We help our students define the issues that they are passionate about and construct a plan for addressing them. We work with them to set realistic goals, identify mentors and resource people, and anticipate challenges.

We encourage students to think about some topics before they come to Brown, but most students don't actually know what their Action Plan will be until they start working on it in class. Instructors and Leadership Institute Assistants (LIA) will help students design an Action Plan that fits their interests and skills. Students will present their Action Plan on the last day of class to their peers and guests.

What are some examples of Action Plans?

  • Developing a program, initiative, or educational campaign (climate change, media literacy, body image) in your school, church/mosque/synagogue, or neighborhood
  • Collaborating with existing organizations or community groups that address a societal problem such as affordable housing, relationship violence, or college access
  • Planning and implementing a fundraiser for an organization or cause
  • Improving your own leadership skills or developing your own content knowledge around an issue of importance to you

Visit this page for examples of past Action Plans.

What should I expect for homework?

Students will be expected to complete at least 1–2 hours of homework a night. This work may include readings, group projects, writing assignments, and oral presentations. Although a laptop is not required, it is highly recommended if one is available to you. There are computer clusters around campus for student use.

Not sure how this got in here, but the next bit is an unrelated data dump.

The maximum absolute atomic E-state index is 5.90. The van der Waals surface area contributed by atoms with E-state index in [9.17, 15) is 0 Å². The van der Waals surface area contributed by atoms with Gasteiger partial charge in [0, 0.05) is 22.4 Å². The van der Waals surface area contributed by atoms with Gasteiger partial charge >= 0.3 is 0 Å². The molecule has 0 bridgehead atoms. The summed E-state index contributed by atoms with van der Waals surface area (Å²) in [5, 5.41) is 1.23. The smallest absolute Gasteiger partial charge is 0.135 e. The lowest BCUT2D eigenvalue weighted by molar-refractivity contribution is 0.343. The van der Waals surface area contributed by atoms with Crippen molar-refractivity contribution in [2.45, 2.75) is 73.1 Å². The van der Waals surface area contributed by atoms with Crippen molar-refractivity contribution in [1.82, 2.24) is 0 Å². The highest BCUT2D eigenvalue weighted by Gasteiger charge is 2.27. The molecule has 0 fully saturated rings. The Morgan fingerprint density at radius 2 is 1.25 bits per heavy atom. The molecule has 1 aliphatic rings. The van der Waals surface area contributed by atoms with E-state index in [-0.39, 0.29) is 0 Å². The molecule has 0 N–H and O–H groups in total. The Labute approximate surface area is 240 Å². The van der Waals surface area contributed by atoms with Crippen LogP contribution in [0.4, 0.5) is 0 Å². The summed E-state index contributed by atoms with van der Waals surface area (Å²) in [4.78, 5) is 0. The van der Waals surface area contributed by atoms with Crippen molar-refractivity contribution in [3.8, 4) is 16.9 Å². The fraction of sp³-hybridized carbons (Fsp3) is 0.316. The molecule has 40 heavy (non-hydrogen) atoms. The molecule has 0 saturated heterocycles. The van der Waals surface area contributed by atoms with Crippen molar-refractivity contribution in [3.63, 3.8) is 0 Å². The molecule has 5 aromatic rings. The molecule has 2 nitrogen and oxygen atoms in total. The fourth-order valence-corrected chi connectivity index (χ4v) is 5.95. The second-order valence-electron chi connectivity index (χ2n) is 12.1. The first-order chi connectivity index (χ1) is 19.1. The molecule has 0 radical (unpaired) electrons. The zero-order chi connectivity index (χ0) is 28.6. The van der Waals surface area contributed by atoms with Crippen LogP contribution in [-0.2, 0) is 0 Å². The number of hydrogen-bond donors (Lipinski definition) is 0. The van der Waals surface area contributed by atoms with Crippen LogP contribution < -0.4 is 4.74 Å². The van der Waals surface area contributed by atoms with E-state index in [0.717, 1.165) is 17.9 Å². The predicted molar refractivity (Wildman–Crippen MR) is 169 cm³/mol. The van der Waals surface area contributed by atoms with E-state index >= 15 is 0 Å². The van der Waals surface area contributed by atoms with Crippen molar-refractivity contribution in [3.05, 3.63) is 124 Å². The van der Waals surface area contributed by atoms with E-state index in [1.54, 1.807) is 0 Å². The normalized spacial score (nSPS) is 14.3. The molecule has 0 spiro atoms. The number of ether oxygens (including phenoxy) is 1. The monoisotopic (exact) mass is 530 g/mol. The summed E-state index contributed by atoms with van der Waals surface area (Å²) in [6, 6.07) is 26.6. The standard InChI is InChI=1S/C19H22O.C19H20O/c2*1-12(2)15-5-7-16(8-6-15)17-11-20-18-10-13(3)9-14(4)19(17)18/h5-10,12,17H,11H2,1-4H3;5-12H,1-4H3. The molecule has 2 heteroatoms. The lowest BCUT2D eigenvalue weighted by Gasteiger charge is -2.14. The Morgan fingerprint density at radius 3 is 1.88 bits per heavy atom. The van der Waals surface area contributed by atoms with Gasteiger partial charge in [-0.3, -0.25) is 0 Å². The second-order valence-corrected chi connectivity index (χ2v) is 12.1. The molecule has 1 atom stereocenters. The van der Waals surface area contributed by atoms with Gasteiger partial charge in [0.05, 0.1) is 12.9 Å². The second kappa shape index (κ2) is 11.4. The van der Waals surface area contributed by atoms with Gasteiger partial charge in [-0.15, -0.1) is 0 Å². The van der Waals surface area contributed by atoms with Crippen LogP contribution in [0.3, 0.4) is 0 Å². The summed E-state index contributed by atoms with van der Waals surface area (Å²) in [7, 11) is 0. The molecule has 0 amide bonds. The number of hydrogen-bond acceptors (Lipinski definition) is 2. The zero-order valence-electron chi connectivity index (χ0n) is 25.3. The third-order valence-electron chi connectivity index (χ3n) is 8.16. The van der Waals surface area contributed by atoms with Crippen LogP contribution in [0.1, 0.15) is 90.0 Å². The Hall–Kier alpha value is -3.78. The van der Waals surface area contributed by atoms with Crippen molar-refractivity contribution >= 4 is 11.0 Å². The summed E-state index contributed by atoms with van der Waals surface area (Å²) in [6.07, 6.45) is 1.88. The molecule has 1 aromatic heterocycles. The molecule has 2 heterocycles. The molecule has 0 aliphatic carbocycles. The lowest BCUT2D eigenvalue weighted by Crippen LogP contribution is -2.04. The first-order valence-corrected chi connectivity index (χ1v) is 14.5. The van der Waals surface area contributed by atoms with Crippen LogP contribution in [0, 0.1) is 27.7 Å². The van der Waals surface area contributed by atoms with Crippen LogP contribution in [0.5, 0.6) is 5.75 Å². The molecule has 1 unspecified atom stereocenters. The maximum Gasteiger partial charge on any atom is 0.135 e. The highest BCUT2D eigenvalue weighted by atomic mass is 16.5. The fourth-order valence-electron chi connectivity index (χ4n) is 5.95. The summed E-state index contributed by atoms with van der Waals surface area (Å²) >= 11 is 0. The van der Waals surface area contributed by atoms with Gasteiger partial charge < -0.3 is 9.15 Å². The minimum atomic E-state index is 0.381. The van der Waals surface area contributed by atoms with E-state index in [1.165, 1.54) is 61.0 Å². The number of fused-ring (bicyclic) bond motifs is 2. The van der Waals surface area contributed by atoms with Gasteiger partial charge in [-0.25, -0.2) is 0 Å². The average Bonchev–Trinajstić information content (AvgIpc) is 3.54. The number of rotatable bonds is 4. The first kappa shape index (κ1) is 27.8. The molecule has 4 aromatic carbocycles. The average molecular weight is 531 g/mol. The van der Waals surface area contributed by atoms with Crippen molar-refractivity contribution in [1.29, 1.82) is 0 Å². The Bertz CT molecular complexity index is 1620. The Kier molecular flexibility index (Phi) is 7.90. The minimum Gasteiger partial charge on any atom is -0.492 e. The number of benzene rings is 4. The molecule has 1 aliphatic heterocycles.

How will I be evaluated?

For the most part, students will participate in experiential learning together during the day with some short assignments, group work, and reflective writing. Students will be required to present a short oral presentation related to their Action Plan at the end of the program.

Students will receive a Course Performance Report (CPR), written by instructors and will also be asked to complete a course evaluation. Students who successfully complete the program will receive a Certificate of Completion. All completion materials, including the evaluation, will be sent 6 weeks after the program concludes. The certificate will be sent via US Mail, but other items will be sent electronically to the email we have on file.

VIII. Policies

Code of Conduct

Please review the Brown Pre-College Code of Conduct.

Financial Information

The payment deadline for the program is Wednesday, May 22, 2019. Students must be paid in full prior to the start of the program. Please review our financial policies, including payment and refund information.

IX. Contacting Brown University

We hope this For Accepted Students handbook gives you a good idea of what Brown's Leadership Institute holds for you. If you have questions, please don’t hesitate to contact us:

Telephone: (401) 863–7900